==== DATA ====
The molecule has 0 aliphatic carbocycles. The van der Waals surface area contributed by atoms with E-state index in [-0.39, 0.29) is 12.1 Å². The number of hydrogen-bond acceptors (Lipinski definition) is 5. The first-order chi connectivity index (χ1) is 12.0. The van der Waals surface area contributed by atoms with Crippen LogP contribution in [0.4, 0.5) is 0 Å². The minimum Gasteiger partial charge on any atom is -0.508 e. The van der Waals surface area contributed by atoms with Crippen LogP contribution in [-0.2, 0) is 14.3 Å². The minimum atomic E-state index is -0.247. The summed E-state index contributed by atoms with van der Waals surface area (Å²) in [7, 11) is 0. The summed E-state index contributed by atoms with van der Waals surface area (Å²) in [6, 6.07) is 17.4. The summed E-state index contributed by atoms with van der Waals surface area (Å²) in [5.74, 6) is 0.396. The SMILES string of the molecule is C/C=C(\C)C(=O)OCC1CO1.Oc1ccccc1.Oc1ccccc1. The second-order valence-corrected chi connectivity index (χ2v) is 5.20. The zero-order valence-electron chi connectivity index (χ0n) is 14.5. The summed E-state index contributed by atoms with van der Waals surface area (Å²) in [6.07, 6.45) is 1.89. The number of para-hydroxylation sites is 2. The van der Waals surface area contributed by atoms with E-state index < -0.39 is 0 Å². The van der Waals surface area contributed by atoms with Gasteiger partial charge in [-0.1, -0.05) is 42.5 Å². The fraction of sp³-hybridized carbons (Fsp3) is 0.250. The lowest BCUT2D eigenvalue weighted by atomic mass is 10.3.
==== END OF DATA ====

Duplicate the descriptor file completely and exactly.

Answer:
The molecule has 0 aliphatic carbocycles. The van der Waals surface area contributed by atoms with E-state index in [-0.39, 0.29) is 12.1 Å². The number of hydrogen-bond acceptors (Lipinski definition) is 5. The first-order chi connectivity index (χ1) is 12.0. The van der Waals surface area contributed by atoms with Crippen LogP contribution in [0.4, 0.5) is 0 Å². The minimum Gasteiger partial charge on any atom is -0.508 e. The van der Waals surface area contributed by atoms with Crippen LogP contribution in [-0.2, 0) is 14.3 Å². The minimum atomic E-state index is -0.247. The summed E-state index contributed by atoms with van der Waals surface area (Å²) in [7, 11) is 0. The summed E-state index contributed by atoms with van der Waals surface area (Å²) in [6, 6.07) is 17.4. The summed E-state index contributed by atoms with van der Waals surface area (Å²) in [5.74, 6) is 0.396. The SMILES string of the molecule is C/C=C(\C)C(=O)OCC1CO1.Oc1ccccc1.Oc1ccccc1. The second-order valence-corrected chi connectivity index (χ2v) is 5.20. The zero-order valence-electron chi connectivity index (χ0n) is 14.5. The summed E-state index contributed by atoms with van der Waals surface area (Å²) in [6.07, 6.45) is 1.89. The number of para-hydroxylation sites is 2. The van der Waals surface area contributed by atoms with E-state index < -0.39 is 0 Å². The van der Waals surface area contributed by atoms with Gasteiger partial charge in [-0.1, -0.05) is 42.5 Å². The fraction of sp³-hybridized carbons (Fsp3) is 0.250. The lowest BCUT2D eigenvalue weighted by atomic mass is 10.3.